Education popped back onto my radar this week, propelled by two separate online sources. An article at CityLab failed, crashed, burned, and then disintegrated as it took claims made in a report by an equity in education think tank and, in essence, unknowingly made the case that every claim which the report made was refuted by the facts. In the other an interviewer and interviewee reveal that they have spent millions of dollars, in the case of the former, and decades of their life, in the case of the latter, to finally arrive at the conclusion they could have garnered from any one of my “It’s the Schools, Stupid” series: we reverse cause and effect when it comes to educational outcomes and students.
In “The Whiter, Richer School District Right Next Door” Adam Harris selects the Waterbury, Wolcott, and Plymouth school districts in Connecticut to highlight how disparities in funding create disparate outcomes between students. Unfortunately for him a commenter discovered that Waterbury, the “poorer, browner” school district outspends each of these Whiter, Richer School Districts Next Door on a per pupil basis according to ctfinance.org. I was unable to find that data myself and so I just put “per pupil spending” and the names of the towns into Google and got the same results.
Furthermore, in looking into the report itself I noticed this little tidbit: In Massachusetts, Springfield isn’t analyzed. Hmmm, could that be because the city gets so much state funding that it dwarfs the spending of most of the surrounding communities? Instead, working class but hardly poor Chicopee is made the poster child by comparing it to neighboring Ludlow. I’m not sure, but I think that might be what’s called “cherry picking” your data.
I agree with the basic argument that poorer districts should be able to fund their schools at levels which correspond to surrounding communities, but pretending that balancing out those inequities, where they exist, will lead to similar outcomes belies ALL OF THE DATA. The single greatest determinant of educational outcomes is parental incomes regardless of per pupil expenditures.
Poor schools need more funding because poorer kids are harder to educate. You don’t increase resources in an emergency room in hopes that you can make the outcomes correspond to those of your GP, you do it because the ER needs resources, and you judge what’s done with those resources by looking for overall improvement, or comparing outcomes to those of other equivalent emergency rooms.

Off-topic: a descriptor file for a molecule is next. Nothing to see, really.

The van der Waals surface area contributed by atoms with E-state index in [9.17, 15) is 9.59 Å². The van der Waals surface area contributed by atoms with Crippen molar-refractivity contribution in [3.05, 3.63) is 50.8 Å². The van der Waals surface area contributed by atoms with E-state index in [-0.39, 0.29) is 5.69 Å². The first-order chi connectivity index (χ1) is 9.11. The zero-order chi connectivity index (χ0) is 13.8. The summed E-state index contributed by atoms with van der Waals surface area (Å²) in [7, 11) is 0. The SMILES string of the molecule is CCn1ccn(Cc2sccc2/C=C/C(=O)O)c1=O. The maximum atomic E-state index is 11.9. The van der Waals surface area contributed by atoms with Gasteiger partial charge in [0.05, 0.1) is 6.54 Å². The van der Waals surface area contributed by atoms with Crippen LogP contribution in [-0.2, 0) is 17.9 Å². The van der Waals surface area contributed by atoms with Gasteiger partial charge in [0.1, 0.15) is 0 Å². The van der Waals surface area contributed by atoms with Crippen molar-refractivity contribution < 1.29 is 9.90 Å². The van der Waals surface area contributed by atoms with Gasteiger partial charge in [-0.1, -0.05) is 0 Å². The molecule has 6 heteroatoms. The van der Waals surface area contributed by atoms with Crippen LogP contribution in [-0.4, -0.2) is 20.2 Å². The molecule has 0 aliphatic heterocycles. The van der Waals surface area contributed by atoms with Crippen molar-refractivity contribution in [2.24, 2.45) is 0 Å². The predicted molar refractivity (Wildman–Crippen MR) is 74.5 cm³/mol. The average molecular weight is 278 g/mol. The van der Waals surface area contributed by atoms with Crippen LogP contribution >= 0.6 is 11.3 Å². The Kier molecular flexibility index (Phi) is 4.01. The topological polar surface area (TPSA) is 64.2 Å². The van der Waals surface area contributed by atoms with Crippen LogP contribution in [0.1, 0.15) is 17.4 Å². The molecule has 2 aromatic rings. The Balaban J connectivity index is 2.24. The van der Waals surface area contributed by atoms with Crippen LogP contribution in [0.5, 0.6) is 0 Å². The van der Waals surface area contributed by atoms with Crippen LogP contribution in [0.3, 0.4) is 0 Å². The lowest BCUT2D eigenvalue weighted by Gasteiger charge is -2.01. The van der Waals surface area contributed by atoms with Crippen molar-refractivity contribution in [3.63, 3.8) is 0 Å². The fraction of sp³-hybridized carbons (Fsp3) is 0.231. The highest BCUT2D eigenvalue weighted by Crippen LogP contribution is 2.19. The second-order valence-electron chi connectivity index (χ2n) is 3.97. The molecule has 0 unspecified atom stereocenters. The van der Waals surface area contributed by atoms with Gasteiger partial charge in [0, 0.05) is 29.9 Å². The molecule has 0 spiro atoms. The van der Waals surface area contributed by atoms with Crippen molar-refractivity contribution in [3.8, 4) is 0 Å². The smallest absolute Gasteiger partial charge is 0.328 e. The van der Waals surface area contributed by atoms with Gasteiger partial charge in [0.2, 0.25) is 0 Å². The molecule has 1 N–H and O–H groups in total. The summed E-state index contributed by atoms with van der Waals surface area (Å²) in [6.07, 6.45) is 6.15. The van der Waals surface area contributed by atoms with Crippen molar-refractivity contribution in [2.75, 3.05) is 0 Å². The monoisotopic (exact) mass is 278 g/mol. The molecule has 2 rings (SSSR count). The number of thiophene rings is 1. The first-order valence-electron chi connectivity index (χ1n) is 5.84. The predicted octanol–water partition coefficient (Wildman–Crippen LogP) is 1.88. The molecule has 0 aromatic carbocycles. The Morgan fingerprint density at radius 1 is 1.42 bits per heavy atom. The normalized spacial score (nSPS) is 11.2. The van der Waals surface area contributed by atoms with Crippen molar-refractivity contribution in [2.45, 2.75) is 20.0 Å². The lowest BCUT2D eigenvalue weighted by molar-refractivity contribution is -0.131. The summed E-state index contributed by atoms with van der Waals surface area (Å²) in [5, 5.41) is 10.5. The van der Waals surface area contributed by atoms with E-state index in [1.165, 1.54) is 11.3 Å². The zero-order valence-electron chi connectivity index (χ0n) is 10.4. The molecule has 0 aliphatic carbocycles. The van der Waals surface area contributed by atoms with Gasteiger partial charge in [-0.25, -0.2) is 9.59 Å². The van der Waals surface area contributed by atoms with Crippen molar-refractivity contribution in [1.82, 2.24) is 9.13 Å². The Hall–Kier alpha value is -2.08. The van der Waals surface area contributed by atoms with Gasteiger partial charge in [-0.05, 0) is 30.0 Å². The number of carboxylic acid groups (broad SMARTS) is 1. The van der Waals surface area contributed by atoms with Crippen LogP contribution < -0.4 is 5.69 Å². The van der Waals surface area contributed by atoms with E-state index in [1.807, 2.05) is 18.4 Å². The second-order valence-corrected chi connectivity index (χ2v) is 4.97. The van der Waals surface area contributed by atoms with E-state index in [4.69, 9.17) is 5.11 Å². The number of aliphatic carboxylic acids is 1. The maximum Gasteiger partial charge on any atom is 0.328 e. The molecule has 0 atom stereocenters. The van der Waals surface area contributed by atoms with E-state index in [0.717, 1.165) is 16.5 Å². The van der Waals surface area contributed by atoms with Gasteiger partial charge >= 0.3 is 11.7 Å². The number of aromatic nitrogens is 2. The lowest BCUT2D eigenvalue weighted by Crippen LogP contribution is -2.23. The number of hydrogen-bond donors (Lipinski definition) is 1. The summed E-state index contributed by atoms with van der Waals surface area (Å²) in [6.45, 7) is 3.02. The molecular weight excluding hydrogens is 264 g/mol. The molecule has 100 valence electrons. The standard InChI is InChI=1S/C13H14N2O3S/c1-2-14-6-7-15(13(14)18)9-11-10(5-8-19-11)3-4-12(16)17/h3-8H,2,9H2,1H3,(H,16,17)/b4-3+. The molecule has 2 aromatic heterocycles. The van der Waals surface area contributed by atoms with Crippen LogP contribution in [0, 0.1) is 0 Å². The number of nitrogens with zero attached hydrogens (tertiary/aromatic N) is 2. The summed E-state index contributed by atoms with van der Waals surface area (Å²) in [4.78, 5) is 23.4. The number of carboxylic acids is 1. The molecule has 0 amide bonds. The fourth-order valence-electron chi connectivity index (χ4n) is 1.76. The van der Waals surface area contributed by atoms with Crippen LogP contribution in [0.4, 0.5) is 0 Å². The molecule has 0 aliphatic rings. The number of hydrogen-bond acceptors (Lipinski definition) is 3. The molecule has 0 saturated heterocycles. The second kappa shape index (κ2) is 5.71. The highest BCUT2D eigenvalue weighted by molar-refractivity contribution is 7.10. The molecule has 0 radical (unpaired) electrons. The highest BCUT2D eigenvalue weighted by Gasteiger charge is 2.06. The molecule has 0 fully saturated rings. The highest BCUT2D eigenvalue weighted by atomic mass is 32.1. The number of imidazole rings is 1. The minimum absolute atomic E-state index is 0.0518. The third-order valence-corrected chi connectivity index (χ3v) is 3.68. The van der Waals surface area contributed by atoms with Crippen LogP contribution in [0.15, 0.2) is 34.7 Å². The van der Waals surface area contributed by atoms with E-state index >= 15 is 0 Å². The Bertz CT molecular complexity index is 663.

Two people from opposite ends of the political spectrum have a conversation on the podcast Pitchfork Economics in which they arrive at the same conclusion. Diane Ravitch, Assistant Secretary of Education under George H.W. Bush, and Nick Hanauer, self proclaimed progressive admit that they were both misguided in their attempts to reform the American educational system, and that in the end they both have done more harm than good. They’ve determined that the overall economy and salaries drive successful schools and not vice versa.
I’ve read Diane Ravitch’s book Reign of Error and recommend it, but I was surprised to hear her say in an aside during the interview that “integration was successful”. She must mean that during the brief period before the dynamic impact of integration, White flight, occurred, there were some positive outcomes. Forced integration wasn’t even successful at forcing integration. Having failed to actually create integrated schools, how could it be successful at doing anything else?
I further recommend the Jacobin Radio interview last week with Lily Geismer on Race and Class in the Liberal Suburbs. It more or less covers the same ground I did in my Crossing the Divide (minute 51) presentation. In essence wealthy liberals talk a good game when it comes to integration, but they pay enormous premiums to make sure their kids don’t go to school with Black and Hispanic kids unless their numbers and characteristics, those of the minority children, are carefully vetted.
To conclude this media centric post I recommend Chuck Marohn’s interview with Chris Andrade. There’s a lot of there there and not all of it relates to my situation in Springfield, but the idea of staying in a particular community is one which resonates with me. It isn’t that I feel that anyone who moves away from their hometown is maladaptive or evil, but seeing value in a non-superstar place is often viewed as abnormal by folks in the “front row”. It is a much more common sentiment expressed in the MSM and by elites; it was only a little while ago that Richard Florida in particular commented in an extensive essay that the desire of many people to remain in their communities was an obstacle to be overcome. Apparently more of us need to move to San Francisco or Cambridge. What could go wrong?
(Photos by Luna)
My wife just got home from the Food Zone with Luna. The closing of the more mainstream Food Mart at that same location some years ago initiated talk of a food desert here in Springfield. It’s hardly a place where you see a lot of White middle class folk; like my wife and LuLu. But it is right on one bus route and a block from at least two more. It doesn’t stop there, they will not only deliver food to you, but they’ll deliver you to the food if you can spend $50! Non sequitur? Not really. Listen to the podcast with Chris Andrade. Food Zone isn’t Albertsons. I’m not gonna lie, I don’t know what half the stuff they sell in Food Zone even is. But I think most of the people in the neighborhood do. It’s not a food desert because I can’t buy a rotisserie chicken or get a nice bottle of wine.
What? I can get a bottle of wine there?